Bruce Lowell (bruceywan) has taken one of the most fun old Adventurer’s sets, 5935 Island Hopper, and put his own skilled hands to recreating it for the MOCPages MocAtholon competition. The Island Hopper was always a favorite of mine in the final Adventurers setting, and Bruce’s version is all decked out with more advanced building Continue reading →
LEGO Adventurers models on The Brothers Brick
LEGO Adventurers was a theme that LEGO first released in 1999 and discontinued in 2003. Starring explorers and archaeologists in far-flung locations like Egypt and Tibet, the theme had many similarities to the later licensed LEGO Indiana Jones theme. Thanks to its unique characters and comparative longevity for an original LEGO theme, the theme remains popular with LEGO builders to this day.
We may have missed our opportunity to blog this when Alex Sandek first posted it a few weeks ago, but this temple is too good to stay lost. The overhanging rocks and waterfall are a creative way of masking the vignette base, and the white temple atop the dark tan crags is beautiful in its Continue reading →
Apparently Andrew Lee (onosendai2600) has access to some of the new Pharaohs Quest sets. In his own words he is “too cheap to buy the pyramid set and don’t want a magnet fig. So this happens.” The whole Anubis figure is excellent but I’m especially enamored of the half-altered feet hinting at a transition from Continue reading →
Peter Shutter shows us the pharaoh’s dilemma. . Check out more great scenes such as this Star Wars spoof on Peter’s Flickr set.
We’ve all seen some pretty good stop-motion animations with Lego, but the method is not without its limitations. Tyler Clites and Jordan Schwartz recently experimented with making short clips of live action Lego films featuring their Oasis Mech and Anubis Statues respectively. You can read more about each creator’s thoughts by following the links below Continue reading →
I’m not sure how long Amacher Sylvain (CaptainSmog) has been posting his LEGO models but his work is new to me. Which is neat as he’s made some fantastic steampunk creations that I’d never seen before. Found via Klocki.
I’ve been having nostalgic interest in old and short-lived themes, so it was nice to see this this Islander chief on his gorilla steed. I especially like how Ed captures the beefiness of the arms and the curve of the knuckles on the gorilla. Sorry for the image quality, it’s to do with my linking, Continue reading →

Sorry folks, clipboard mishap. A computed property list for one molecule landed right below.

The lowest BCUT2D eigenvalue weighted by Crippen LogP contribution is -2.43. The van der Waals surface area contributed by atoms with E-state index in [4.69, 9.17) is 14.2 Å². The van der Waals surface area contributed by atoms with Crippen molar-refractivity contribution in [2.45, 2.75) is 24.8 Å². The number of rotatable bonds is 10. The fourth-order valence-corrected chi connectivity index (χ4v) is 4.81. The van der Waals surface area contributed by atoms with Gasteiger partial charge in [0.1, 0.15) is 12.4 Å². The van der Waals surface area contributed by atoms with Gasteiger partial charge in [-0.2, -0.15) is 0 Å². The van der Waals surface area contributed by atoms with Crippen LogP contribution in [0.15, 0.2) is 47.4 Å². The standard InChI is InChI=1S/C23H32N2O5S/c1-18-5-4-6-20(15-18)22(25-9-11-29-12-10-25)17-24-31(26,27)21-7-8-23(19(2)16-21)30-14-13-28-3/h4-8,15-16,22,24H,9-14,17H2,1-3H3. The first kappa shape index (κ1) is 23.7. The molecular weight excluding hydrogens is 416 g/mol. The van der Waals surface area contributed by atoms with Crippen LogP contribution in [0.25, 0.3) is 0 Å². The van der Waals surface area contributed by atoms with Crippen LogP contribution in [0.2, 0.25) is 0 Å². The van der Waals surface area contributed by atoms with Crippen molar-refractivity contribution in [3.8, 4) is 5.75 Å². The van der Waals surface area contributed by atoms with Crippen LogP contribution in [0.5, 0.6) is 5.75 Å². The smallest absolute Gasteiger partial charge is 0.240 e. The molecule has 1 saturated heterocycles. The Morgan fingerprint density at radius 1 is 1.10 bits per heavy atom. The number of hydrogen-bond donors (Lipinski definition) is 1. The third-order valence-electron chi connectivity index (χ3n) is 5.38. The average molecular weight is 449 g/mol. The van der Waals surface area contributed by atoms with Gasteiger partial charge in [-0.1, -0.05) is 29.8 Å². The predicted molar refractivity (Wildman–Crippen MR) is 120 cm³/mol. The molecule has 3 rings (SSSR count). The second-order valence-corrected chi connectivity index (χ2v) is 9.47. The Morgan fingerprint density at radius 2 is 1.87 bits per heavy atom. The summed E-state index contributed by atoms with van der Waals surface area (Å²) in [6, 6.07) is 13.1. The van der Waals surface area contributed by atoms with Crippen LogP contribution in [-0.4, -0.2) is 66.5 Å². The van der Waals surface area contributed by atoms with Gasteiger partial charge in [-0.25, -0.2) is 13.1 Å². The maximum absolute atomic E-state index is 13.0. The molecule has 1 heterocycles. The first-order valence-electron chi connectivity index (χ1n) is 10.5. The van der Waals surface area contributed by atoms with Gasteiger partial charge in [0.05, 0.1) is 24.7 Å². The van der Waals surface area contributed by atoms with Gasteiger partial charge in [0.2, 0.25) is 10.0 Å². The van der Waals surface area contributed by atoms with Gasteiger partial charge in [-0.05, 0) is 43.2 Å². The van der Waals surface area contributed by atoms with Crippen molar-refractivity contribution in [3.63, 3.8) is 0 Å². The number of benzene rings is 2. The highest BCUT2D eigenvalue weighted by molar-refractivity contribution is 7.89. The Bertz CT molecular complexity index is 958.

The minifig in this little dio by Evildead may want to keep running, but I have a dog sitting next to me here who’s willing to take on that two-horned beast. No, seriously! He barks at them when they come on TV. Anyway, I think this is the first brick-built rhino that I’ve seen. It’s Continue reading →
For once the answer is yes. Ronald Vallenduuk (Duq) has recently added a couple of sets of instructions to Flickr and kindly showed me how to get LPub working again. I actually reverse engineered the seat gondola many years back after seeing a picture of it and coveting it so it’s great to see Ronald Continue reading →
Athos just posted pictures of his chateau, and it’s rather striking. The contrast of the walls really jumped out at me. You also have to check out the detailed interior.
Mike Psiaki continues to churn out great additions to his Jurassic Park layout. His latest is actually inspired by 5935 Island Hopper, from the Adventurers “Dino Island” series. Here’s Mike’s current lineup of terrible lizards:
In a similar attempt to distract from the ongoing drama, here’s Piglet‘s CSS Turtle: Requisite crew shot:
If you’re not a frequent visitor of MOCpages, then you’re missing out on a fun game called MOCtag invented by Shannon Young. Basically, a builder makes a creation to depict part of a story, then he tags another builder to continue the story with another creation. The game is currently in its fifth installment, with Continue reading →
In response to the animals cave racing contest, SlyOwl creates a scene of cave racing in the jungle where animals take part in the precarious game.
Alan Saunders illustrates the moments after Antarctic explorer Lawrence Oates spoke his famous last words. I love the miniature camp in the background.